From: Joshua Wiley <jwiley.psych_at_gmail.com>

Date: Fri, 04 Jun 2010 00:01:03 -0700

Date: Fri, 04 Jun 2010 00:01:03 -0700

I am not exactly sure how your filtering code is working, but take a look at

?na.omit

You will probably need a few additional steps if you want to remove all rows related to a particular id. Also look at ?subset which is a good general way to subset your data.

Josh

On Thu, Jun 3, 2010 at 11:45 PM, Jeffery Ding <jefferyding_at_gmail.com> wrote:

*> Thanks, you have been tremendously helpful!
**> I will be able to implement option 2, after I filter out stocks with
**> incomplete data sets.
**>
**> So far, for my filtering code I have:
**>
**> ##Filtering
**>
**> x<-length(unique(Returns$date_))
**> y<-unique(Returns$id)
**> Returns.filter<-Returns
**>
**> i<-1
**>
**> while(i<=length(y)) {
**> a<-sum(Returns$id==y[i])
**> if(a<x) {
**> ##need code that will remove all rows with id a
**> }
**> i<-i+1
**> }
**>
**>
**>
**> On Fri, Jun 4, 2010 at 2:40 PM, Joshua Wiley <jwiley.psych_at_gmail.com> wrote:
**>>
**>> Hey Jeff,
**>>
**>> I have a few ideas. Each has some different requirements, and to help
*

>> you choose, I bench marked them.

*>>
**>>
**>> ###START###
**>>
**>> ##Basic data
**>> > test <- data.frame(totret=rnorm(10^7), id=rep(1:10^4, each=10^3),
**>> > time=rep(c(1, rep(0, 999)), 10^4))
**>>
**>> ##Option 1: probably the most general, but also the slowest by far.
**>> ##The idea is it does the calculation for each stock/ID, and then
**>> concatenates [c()] an NA in front.
**>>
**>> > system.time(test[,"dailyreturns"] <- unlist(by(test[,"totret"],
**>> > test[,"id"], function(x) {c(NA, x[-1]/x[-length(x)])})), gcFirst=TRUE)
**>> user system elapsed
**>> 49.11 0.42 49.86
**>>
**>> ##Option 2: Assumes that you have the same number of measurements for
**>> each stock/ID so you can just assign an NA every nth row.
**>> ##This is fairly fast
**>>
**>> > system.time(test[-1,"dailyreturns"] <-
**>> > test[-1,"totret"]/test[-nrow(test),"totret"], gcFirst=TRUE)
**>> user system elapsed
**>> 1.11 0.21 1.31
**>> > system.time(test[seq(1, 10^7, by=10^3),"dailyreturns"] <- NA,
**>> > gcFirst=TRUE)
**>> user system elapsed
**>> 0.39 0.04 0.42
**>>
**>> ##Option 3: Assumes that you have some variable (time in my little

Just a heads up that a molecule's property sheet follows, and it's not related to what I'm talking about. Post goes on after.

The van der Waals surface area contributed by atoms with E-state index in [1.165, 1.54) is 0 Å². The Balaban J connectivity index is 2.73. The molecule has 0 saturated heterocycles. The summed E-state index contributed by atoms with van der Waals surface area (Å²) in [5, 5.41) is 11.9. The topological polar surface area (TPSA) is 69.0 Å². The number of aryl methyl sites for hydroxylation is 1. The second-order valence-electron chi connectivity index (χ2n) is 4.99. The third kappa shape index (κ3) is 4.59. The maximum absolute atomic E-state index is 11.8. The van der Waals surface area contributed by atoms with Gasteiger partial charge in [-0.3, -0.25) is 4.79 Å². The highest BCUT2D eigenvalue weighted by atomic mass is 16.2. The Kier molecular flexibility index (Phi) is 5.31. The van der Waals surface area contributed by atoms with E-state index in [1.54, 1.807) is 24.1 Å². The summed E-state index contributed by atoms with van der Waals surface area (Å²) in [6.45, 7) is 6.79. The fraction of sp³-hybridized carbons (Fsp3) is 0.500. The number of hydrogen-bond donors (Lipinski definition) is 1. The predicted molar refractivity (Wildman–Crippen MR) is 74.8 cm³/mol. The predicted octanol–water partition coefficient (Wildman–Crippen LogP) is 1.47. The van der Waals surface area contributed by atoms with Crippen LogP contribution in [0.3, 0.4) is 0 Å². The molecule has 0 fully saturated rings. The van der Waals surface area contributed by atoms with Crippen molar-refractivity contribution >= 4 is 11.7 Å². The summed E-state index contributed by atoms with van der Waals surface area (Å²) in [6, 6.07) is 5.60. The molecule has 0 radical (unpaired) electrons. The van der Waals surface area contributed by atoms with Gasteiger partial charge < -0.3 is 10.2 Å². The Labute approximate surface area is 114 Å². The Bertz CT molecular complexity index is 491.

**>> test data) that somehow indicates when each stock/ID has its first
**>> measurement. In the example, the first measurement gets a 1 and
**>> subsequent ones a 0. So we just assign NA in 'dailyreturns' everytime
**>> the other "time" column has a 1. Again, a big assumption, but fairly
**>> quick.
**>>
**>> > system.time(test[-1,"dailyreturns"] <-
**>> > test[-1,"totret"]/test[-nrow(test),"totret"], gcFirst=TRUE)
**>> user system elapsed
**>> 1.06 0.17 1.25
**>> > system.time(test[which(test[,"time"]==1),"dailyreturns"] <- NA,
**>> > gcFirst=TRUE)
**>> user system elapsed
**>> 0.46 0.09 0.55
**>>
**>> ###END###
**>>
**>> I really feel like there should be a faster way that is also more
**>> general, but it is late and I am not coming up with any better ideas
**>> at the moment. Perhaps somehow finding the first instance of a
**>> stock/ID? Anyway, this was simulated on 10 million rows, so maybe
**>> by() works plenty fast for you.
**>>
**>> Josh
**>>
**>>
**>> On Thu, Jun 3, 2010 at 10:20 PM, Jeff08 <jefferyding_at_gmail.com> wrote:
**>> >
**>> > Hey Josh,
**>> >
**>> > Thanks for the quick response!
**>> >
**>> > I guess I have to switch from the Java mindset to the matrix/vector
**>> > mindset
**>> > of R.
**>> >
**>> > Your code worked very well, but I just have one problem:
**>> >
**>> > Essentially I have a time series of stock A, followed by a time series
**>> > of
**>> > stock B, etc.
**>> > So there are break points in the data (the points where it switches
**>> > stocks
**>> > have incorrect returns, and should be NA at t=0 for each stock)
**>> >
**>> > Is there an easy way to account for this in R? What I was thinking of is
**>> > if
**>> > there is a way to make a filter rule. Such as if the ID of the row
**>> > matches
**>> > Stock A, then perform this.
**>> >
**>> >>>"Hello Jeff,
**>> >
**>> > Try this:
**>> >
**>> > test <- data.frame(totret=rnorm(10^7)) #create some sample data
**>> > test[-1,"dailyreturn"] <- test[-1,"totret"]/test[-nrow(test),"totret"]
**>> >
**>> > The general idea is to take the column "totret" excluding the first 1,
**>> > dividided by "totret" exluding the last row. This gives in effect t+1
**>> > (since t is now shorter)/t
**>> >
**>> > I assigned the result to a new column "dailyreturn". For 10^7 rows,
**>> > it tooks 1.92 seconds on my system."
**>> > --
**>> > View this message in context:
**>> > http://r.789695.n4.nabble.com/R-Newbie-please-help-tp2242633p2242703.html
**>> > Sent from the R help mailing list archive at Nabble.com.
**>> >
**>> > ______________________________________________
**>> > R-help_at_r-project.org mailing list
**>> > https://stat.ethz.ch/mailman/listinfo/r-help
**>> > PLEASE do read the posting guide
**>> > http://www.R-project.org/posting-guide.html
**>> > and provide commented, minimal, self-contained, reproducible code.
**>> >
**>>
**>>
**>>
**>> --
**>> Joshua Wiley
**>> Senior in Psychology
**>> University of California, Riverside
**>> http://www.joshuawiley.com/
**>
**>
**>
**> --
**> Jeffery Ding
**> Duke University, Class of 2012
**> (224) 622-3398 | jd116_at_duke.edu
**>
*

-- Joshua Wiley Senior in Psychology University of California, Riverside http://www.joshuawiley.com/ ______________________________________________ R-help_at_r-project.org mailing list https://stat.ethz.ch/mailman/listinfo/r-help PLEASE do read the posting guide http://www.R-project.org/posting-guide.html and provide commented, minimal, self-contained, reproducible code.Received on Fri 04 Jun 2010 - 07:03:43 GMT

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